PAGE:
It's common to feel a great deal of disappointment after an injury. The feeling of worry and anxiety is hard to get rid of, even if you try very hard. It can be difficult for those who don't suffer from anxiety to understand how debilitating this experience can be for other people.
But, this is okay.
Anxiety is a natural response that almost all people experience from time to time. It can be described as an unpleasant emotion that varies in intensity and duration.
It can often be felt as a feeling of worry or fear. This emotion is believed to have evolved in order for our ancestors to detect threats and dangers.
What's the cause?
Everyone's case is different. It's tough to give a blanket answer.
It's difficult to know what exactly causes anxiety after an injury. It varies to each individual's circumstance. It could be the physical pain, or it could be internal feelings of guilt or fear of the surgery procedure.
It could be due to the worry that you might not recover and uncertainty about possible future outcomes. It's also possible to feel anxious after an injury because it makes you realize how fragile life can be.
Anxiety is in essence, is a lack of understanding.
In the absence of knowledge or information about something, our minds tend to fill in the blanks with fear and panic. These feelings are often amplified by an individual's own imagination and irrationality.
For example, suppose you have an injury on your foot. You may have started to develop anxiety around that injury because it's affecting your ability to walk normally.
You start to wonder about many different scenarios: how you'll be able to resume your day-to-day, how you'll be able to shower, how you'll be able to drive, how long it will take to recover, etc.
But by having a conversation with your doctor—and even others who have been in your situation—all these thoughts can be at ease.
An agent for change
Feeling anxious about something we can change is often a good motivator to take action.
Anxiety can be useful when it leads us to engage in productive activities like studying, preparing for an exam, going to physical therapy, being more mindful or seeking therapy.
Learning how to cope with anxiety effectively is a skill of its own. There are many effective tools and strategies for managing anxiety. A modern approach to meditation is called non-sleep deep rest, a practice coined by neuroscientist Andrew Huberman.
It's going to fine
Feeling anxiety when we get injured is an entirely normal response to something we've never experienced before. If we were meant to take every experience at face value, and respond with such fear, then evolution would have never allowed us the chance of survival.
Rest assured, as long as we get proper professional help and guidance, these feelings will pass.
Here are some effective ways to cope with anxiety after an injury:
Power of positive thinking
To be positive is to see the good in everything that happens and to make the best of all situations. A positive person will always look for something good in a bad situation or take pleasure from what they have, instead of focusing on what they do not have.
Thus, a positive person will see the silver lining of every cloud, look for something good in every bad situation, and make the best out of any negative.
A positive person is not necessarily a happy person or someone who laughs all the time. He may be unhappy but still sees something good about his situation.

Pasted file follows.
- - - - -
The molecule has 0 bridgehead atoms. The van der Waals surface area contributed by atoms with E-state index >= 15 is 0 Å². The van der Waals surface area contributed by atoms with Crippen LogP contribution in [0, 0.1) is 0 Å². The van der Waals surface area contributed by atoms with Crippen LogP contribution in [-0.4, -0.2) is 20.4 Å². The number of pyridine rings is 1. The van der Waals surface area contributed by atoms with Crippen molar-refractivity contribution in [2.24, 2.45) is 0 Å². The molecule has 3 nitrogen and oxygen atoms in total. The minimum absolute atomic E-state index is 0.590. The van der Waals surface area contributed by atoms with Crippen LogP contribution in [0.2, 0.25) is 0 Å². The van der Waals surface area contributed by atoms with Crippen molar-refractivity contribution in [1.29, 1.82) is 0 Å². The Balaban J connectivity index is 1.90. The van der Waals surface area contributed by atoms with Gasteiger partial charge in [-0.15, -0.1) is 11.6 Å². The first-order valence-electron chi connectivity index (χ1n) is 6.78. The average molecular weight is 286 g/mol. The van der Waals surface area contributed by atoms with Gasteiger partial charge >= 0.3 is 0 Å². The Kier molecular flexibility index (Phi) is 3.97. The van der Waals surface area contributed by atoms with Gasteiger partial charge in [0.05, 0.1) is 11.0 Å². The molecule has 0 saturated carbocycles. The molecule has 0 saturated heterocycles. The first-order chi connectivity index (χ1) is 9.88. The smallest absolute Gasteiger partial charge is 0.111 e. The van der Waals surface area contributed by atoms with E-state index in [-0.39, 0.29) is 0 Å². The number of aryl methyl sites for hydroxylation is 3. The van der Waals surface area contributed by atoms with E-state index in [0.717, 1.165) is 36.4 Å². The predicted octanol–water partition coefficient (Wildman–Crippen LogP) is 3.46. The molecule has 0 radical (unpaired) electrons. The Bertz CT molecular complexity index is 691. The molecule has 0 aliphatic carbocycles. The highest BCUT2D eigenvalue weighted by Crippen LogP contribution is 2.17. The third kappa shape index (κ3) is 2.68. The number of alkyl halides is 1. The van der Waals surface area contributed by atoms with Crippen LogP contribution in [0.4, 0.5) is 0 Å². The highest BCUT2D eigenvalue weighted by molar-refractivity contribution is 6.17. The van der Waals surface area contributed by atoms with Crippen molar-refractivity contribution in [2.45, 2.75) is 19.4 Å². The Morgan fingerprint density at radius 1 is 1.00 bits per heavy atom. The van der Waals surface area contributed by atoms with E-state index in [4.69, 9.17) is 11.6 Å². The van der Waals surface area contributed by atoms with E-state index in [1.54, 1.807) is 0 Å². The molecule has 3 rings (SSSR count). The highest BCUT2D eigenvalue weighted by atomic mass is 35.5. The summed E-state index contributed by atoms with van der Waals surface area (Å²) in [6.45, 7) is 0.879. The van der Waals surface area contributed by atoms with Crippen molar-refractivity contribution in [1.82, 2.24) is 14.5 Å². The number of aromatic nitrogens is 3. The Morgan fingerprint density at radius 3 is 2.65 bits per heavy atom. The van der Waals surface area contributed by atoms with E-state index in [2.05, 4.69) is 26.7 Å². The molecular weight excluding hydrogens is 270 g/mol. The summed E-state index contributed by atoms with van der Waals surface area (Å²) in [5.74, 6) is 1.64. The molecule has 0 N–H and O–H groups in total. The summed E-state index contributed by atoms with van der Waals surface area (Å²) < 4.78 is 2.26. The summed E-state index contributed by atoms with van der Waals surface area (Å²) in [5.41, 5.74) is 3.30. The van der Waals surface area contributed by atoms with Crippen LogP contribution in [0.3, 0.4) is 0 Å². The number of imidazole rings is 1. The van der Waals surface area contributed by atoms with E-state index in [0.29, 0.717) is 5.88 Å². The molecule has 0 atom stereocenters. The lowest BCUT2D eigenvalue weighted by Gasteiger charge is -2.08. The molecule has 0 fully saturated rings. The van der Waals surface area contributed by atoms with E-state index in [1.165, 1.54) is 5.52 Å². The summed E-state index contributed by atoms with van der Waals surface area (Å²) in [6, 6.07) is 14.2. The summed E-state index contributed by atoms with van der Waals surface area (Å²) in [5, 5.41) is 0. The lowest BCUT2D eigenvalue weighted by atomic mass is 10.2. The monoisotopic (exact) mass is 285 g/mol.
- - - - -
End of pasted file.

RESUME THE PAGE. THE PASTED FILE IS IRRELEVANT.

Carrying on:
There are no guarantees about the future, however. There is always a possibility that things will not turn out the way we want, but positive people try to take control of their emotions and reaction and make the best of it.
Putting in the work
The most important thing to understand about having a positive attitude is that it is not just something you can turn on and off at will. It has to be cultivated, nurtured, developed over time.
The effort put into shifting our thinking and becoming a person with a positive attitude pays off in dividends.
One thing that would be good to do is to get into the habit of looking for things you could be grateful for, and when they come up make sure you really notice them.
Really let yourself be aware of the good things in your life, and really feel a sense of gratitude for them.
Mindfulness and meditation
The term mindfulness is from Buddhist tradition and implies being aware of one's thoughts, feelings, bodily sensations, surrounding environment, etc.
The biggest benefits of mindfulness and meditation are that it helps you be in the now, instead of being caught up in thoughts about the past or future.
The biggest benefit is when we don't have time to meditate but take a few seconds out of our day to just stop and breathe for a minute or two —this brings us back into the present moment.
Meditation is about being able to still your mind so you can focus on staying positive and finding the good in situations. You learn from meditation that there are two things that keep people stuck: anger and fear.
Meditation has been proven to have a positive effect on anxiety, depression, stress levels, and chronic pain, among many other things.
Therapy can be an effective way to identify and deal with the issues that trouble our minds.
It helps us to change the way we think about everything. It challenges our beliefs and gives us new perspectives. We have so much trouble looking at things from other people's point of view that we need outside help when doing this.
In general, the benefits of therapy is to provide us with an outlet to discuss our problems and how we feel about them. Having this ability can help us gain more control over how we think and deal with these issues.
When we first experience anxiety, it's natural to feel overwhelmed and hopeless. But rest assured, this feeling will pass. It's okay to feel this way. Take a moment to pause, sit comfortably, breathe intently. This will pass.